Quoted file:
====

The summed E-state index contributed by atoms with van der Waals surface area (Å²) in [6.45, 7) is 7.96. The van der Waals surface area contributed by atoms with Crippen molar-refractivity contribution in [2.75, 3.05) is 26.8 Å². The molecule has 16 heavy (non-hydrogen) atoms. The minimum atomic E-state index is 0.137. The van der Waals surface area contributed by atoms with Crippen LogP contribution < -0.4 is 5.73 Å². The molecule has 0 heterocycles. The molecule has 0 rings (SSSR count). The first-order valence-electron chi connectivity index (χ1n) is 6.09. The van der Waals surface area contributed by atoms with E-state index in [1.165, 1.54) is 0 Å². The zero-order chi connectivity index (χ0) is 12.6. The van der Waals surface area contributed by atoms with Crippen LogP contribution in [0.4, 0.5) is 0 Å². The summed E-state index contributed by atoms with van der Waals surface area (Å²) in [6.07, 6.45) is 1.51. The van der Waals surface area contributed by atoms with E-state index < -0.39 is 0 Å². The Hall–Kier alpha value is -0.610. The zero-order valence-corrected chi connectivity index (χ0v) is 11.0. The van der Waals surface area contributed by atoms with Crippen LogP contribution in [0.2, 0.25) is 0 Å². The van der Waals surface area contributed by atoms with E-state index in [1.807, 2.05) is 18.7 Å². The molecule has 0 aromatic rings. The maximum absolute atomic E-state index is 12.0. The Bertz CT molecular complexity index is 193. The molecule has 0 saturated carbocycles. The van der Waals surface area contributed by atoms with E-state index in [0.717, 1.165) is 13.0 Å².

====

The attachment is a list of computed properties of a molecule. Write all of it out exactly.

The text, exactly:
The summed E-state index contributed by atoms with van der Waals surface area (Å²) in [6.45, 7) is 7.96. The van der Waals surface area contributed by atoms with Crippen molar-refractivity contribution in [2.75, 3.05) is 26.8 Å². The molecule has 16 heavy (non-hydrogen) atoms. The minimum atomic E-state index is 0.137. The van der Waals surface area contributed by atoms with Crippen LogP contribution < -0.4 is 5.73 Å². The molecule has 0 heterocycles. The molecule has 0 rings (SSSR count). The first-order valence-electron chi connectivity index (χ1n) is 6.09. The van der Waals surface area contributed by atoms with E-state index in [1.165, 1.54) is 0 Å². The zero-order chi connectivity index (χ0) is 12.6. The van der Waals surface area contributed by atoms with Crippen LogP contribution in [0.4, 0.5) is 0 Å². The summed E-state index contributed by atoms with van der Waals surface area (Å²) in [6.07, 6.45) is 1.51. The van der Waals surface area contributed by atoms with E-state index < -0.39 is 0 Å². The Hall–Kier alpha value is -0.610. The zero-order valence-corrected chi connectivity index (χ0v) is 11.0. The van der Waals surface area contributed by atoms with Crippen LogP contribution in [0.2, 0.25) is 0 Å². The van der Waals surface area contributed by atoms with E-state index in [1.807, 2.05) is 18.7 Å². The molecule has 0 aromatic rings. The maximum absolute atomic E-state index is 12.0. The Bertz CT molecular complexity index is 193. The molecule has 0 saturated carbocycles. The van der Waals surface area contributed by atoms with E-state index in [0.717, 1.165) is 13.0 Å².